Yogi Berra? Jim Prior? Clifford Terry? John Anders? Tish Baldrige? Anonymous? Apocryphal?
Dear Quote Investigator: Déjà vu is the eerie and intense sensation that something you are experiencing has happened before. This feeling is often illusory because the event being experienced is genuinely novel. The term déjà vu can also be used to simply reference an event or circumstance that has happened many times before.
Yogi Berra is famous for his magnificent baseball skills and for his comical statements known as Yogiisms. Here are two humorously redundant or exaggerated phrases containing “déjà vu”. The second is usually attributed to Yogi:
It’s déjà vu again.
It’s déjà vu all over again.
I have been unable to find a solid citation ascribing this sentence to Yogi, and I know some Yogiisms are misquotations. What do you think?
Quote Investigator: Analysis of this quotation is complicated by the conflicting testimony provided by Yogi Berra. In 1987 the New York Times language columnist William Safire spoke to Berra by phone, and Berra denied that the phrase was his. However, by 1998 Berra had embraced the quotation, and he presented a scenario circa 1961 in which he made the remark during a baseball game. Of course, it is unfair to demand from a person perfect memory for all utterances. The details for these citations are given further below.
The earliest evidence located by QI was printed in a Florida newspaper in 1962. A humorous love poem titled “Thanks To You” by Jim Prior used the expression in the first line of the first verse. The poem was composed of six verses, and these were the first two: 1962 September 22, Evening Independent, People to People: Poem: “Thanks To You” by Jim Prior of South Pasadena, Page 4B (GN Page 19), St. Petersburg, Florida. (Google News archive)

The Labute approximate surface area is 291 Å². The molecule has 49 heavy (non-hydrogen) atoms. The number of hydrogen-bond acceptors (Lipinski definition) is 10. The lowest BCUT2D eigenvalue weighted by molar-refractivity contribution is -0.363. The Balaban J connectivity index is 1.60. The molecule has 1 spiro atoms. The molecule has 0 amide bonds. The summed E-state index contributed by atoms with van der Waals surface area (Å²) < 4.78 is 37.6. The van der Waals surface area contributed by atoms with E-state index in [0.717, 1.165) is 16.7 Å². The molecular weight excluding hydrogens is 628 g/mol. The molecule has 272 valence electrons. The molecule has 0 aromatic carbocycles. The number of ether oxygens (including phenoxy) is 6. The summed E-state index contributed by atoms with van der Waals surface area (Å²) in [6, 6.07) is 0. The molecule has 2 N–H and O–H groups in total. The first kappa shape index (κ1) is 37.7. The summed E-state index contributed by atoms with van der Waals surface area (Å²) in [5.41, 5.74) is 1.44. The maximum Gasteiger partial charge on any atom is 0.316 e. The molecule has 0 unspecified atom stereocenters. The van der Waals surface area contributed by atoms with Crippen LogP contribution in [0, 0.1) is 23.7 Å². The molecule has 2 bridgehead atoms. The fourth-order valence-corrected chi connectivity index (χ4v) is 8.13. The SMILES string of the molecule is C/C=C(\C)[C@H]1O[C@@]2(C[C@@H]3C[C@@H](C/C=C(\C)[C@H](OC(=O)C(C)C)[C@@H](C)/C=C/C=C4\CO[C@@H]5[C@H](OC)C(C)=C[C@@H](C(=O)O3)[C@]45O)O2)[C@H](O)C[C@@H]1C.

It’s Deja Vu again
Out of the blue again
Truer than true again
Thanks to you.
It’s homerun time again
Rhymes seem to rhyme again
My chimes can chime again
Thanks to you.
The jocular tone suggests to QI that the author knew the phrase was pleonastic. Semantically, he could have said “It’s Déjà vu”, but the longer phrase fit the rhythm and rhyme scheme.
The more elaborate statement: “It’s déjà vu all over again” appeared in a movie review in the Chicago Tribune in 1966. The singer and comedian Dean Martin starred in a vehicle called “The Silencers” which spoofed the secret-super-spy genre popularized by James Bond extravaganzas. The reviewer was not impressed by the fancy gizmos and the provocative women featured on screen: 1966 February 22, Chicago Tribune, Gimmicks Jam ‘The Silencers’ by Clifford Terry, Page B5, Chicago, Illinois. (ProQuest)
It’s déjà vu all over again—the usual gaggle of gimmicks [miniature hand grenades disguised as coat buttons, a gun that shoots backwards], and the familiar covey of quail [Stella Stevens, Daliah Lavi, Cyd Charisse, Beverly Adams] that frequently makes the put-on more of a take-off.
This is the earliest known citation for the most common modern version of the saying, and it is listed in the Yale Book of Quotations.  2006, The Yale Book of Quotations by Fred R. Shapiro, Section Yogi Berra, Quote Page 58, Yale University Press, New Haven. (Verified on paper)
Here are additional selected citations in chronological order.
|↑1||1962 September 22, Evening Independent, People to People: Poem: “Thanks To You” by Jim Prior of South Pasadena, Page 4B (GN Page 19), St. Petersburg, Florida. (Google News archive)|
|↑2||1966 February 22, Chicago Tribune, Gimmicks Jam ‘The Silencers’ by Clifford Terry, Page B5, Chicago, Illinois. (ProQuest)|
|↑3||2006, The Yale Book of Quotations by Fred R. Shapiro, Section Yogi Berra, Quote Page 58, Yale University Press, New Haven. (Verified on paper)|